PETALING JAYA: Human rights watchdog Suaram has accused Pakatan Harapan of apathy over the need to fulfil its promise to abolish the Prevention of Crime Act (Poca).
Speaking to FMT, Suaram executive director Sevan Doraisamy said he was disappointed that Putrajaya had not come up with a timeline showing how it would work towards repealing the controversial law.
“What is your game plan?” he said. “We understand that you can’t push everything in one Parliament sitting, but can you guarantee it will be done in the next or following sitting? How do you justify what is a priority and what is not?”
Doraisamy’s complaint came in the wake of similar criticism of the government’s delay in repealing laws such as the Security Offences (Special Measures) Act (Sosma) and Sedition Act. In particular, there have recently been outcries against new sedition probes.
The previous administration consistently defended such laws, saying they were needed in the fight against ideological extremism.
According to PH’s election manifesto, Poca, the Sedition Act and Sosma, as well as the mandatory death sentence in all existing laws, will be abolished by the end of its first term as the ruling government.
Doraisamy pointed out that red flags had long been raised with the way Poca had been enforced. He referred in particular to the detention of minors.
Under Poca, a person can be detained without trial for 60 days, and there is a provision for a two-year extension. Poca detainees are put either in detention centres or under house arrest, with electronic devices attached to them.
Doraisamy claimed that some detainees had told him they were tortured during their detention.
He spoke of the case of G Balamurugan, who was arrested with 16-year-old Ang Kian Kok and another teenager for allegedly stealing goods from a car. The three were detained under Poca.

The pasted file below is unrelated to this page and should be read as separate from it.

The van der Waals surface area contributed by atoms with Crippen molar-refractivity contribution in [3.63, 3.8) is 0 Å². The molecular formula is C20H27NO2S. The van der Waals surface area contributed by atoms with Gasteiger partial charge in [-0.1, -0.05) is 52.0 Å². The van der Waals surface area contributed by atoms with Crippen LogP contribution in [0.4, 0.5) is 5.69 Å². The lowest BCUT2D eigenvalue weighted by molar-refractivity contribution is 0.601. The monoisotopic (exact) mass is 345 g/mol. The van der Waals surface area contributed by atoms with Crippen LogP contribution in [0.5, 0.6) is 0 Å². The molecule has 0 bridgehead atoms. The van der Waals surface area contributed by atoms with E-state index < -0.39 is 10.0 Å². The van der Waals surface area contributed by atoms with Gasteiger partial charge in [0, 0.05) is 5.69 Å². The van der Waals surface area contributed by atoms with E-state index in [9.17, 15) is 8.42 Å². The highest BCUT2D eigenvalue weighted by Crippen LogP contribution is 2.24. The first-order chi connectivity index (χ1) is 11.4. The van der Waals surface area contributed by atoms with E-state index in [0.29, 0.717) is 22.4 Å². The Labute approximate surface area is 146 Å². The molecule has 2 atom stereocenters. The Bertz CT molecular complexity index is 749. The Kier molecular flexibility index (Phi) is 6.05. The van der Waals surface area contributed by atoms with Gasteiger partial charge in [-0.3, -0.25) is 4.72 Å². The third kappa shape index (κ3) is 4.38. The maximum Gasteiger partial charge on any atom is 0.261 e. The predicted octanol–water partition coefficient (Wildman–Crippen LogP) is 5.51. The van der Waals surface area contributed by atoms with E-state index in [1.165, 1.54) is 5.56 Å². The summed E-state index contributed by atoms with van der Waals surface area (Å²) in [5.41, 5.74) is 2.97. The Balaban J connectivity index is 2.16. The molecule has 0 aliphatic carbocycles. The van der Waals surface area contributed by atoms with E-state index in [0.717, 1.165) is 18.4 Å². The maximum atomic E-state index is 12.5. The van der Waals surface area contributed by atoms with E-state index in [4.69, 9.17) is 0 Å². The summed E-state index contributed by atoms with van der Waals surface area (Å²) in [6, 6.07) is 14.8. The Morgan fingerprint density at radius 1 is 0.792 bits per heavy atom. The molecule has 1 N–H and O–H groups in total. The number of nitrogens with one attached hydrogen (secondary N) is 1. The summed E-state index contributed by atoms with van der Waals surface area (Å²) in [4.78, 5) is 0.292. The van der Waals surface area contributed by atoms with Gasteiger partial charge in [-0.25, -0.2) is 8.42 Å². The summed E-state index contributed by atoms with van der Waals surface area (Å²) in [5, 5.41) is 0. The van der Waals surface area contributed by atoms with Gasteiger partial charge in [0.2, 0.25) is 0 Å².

Balamurugan was found dead at the North Klang district police headquarters last February.
Doraisamy said Ang told him he saw Balamurugan being tortured.
Ang, who claimed to have been tortured as well, was scheduled to testify in a public inquiry into the matter, but was arrested again under Poca.
“This is the practice of Poca enforcers,” Doraisamy said. “They assume everyone is a hardcore criminal and once the remand is up, they charge you again, and the whole process starts again.
“As for Ang, his family came to know the police were going to arrest him again and hired lawyers.”
A magistrate court eventually denied a police application to extend Ang’s remand.
Doraisamy said Ang’s family members told him they faced constant police harassment while the boy was out on bail. They were told he would be arrested again if he were to testify in the inquiry, he added.
“We know of many such cases,” he said.
Ang has been under house arrest for more than a year and moves around with a monitoring device fitted to his leg.
Doraisamy also spoke of the case of two brothers who are unable to go to school or to work because they are under house arrest under Poca.
“One problem is that Poca is used for the most part to detain Indians suspected to be linked to gangsterism and organised crimes and Malays thought to be associated with the Islamic State,” he said.
“While there needs to be security measures in place, there is no need to have a special law that does not give the right to a fair trial.”
He said provisions in the Penal Code were sufficient to deal with suspected criminals.
Former home minister Ahmad Zahid Hamidi told the Dewan Rakyat last year that 142 children had been arrested under Poca.
Doraisamy has directed a documentary film called “Poca Boy”, which highlights Ang’s case and deals with the problems he and other Poca detainees face. It will be screened on Oct 6 at the PJ Live Arts theatre.
The screening is one of the activities of Freedom Film Fest (FFF), an annual international human rights festival. This year’s festival runs from Sept 29 to Oct 6.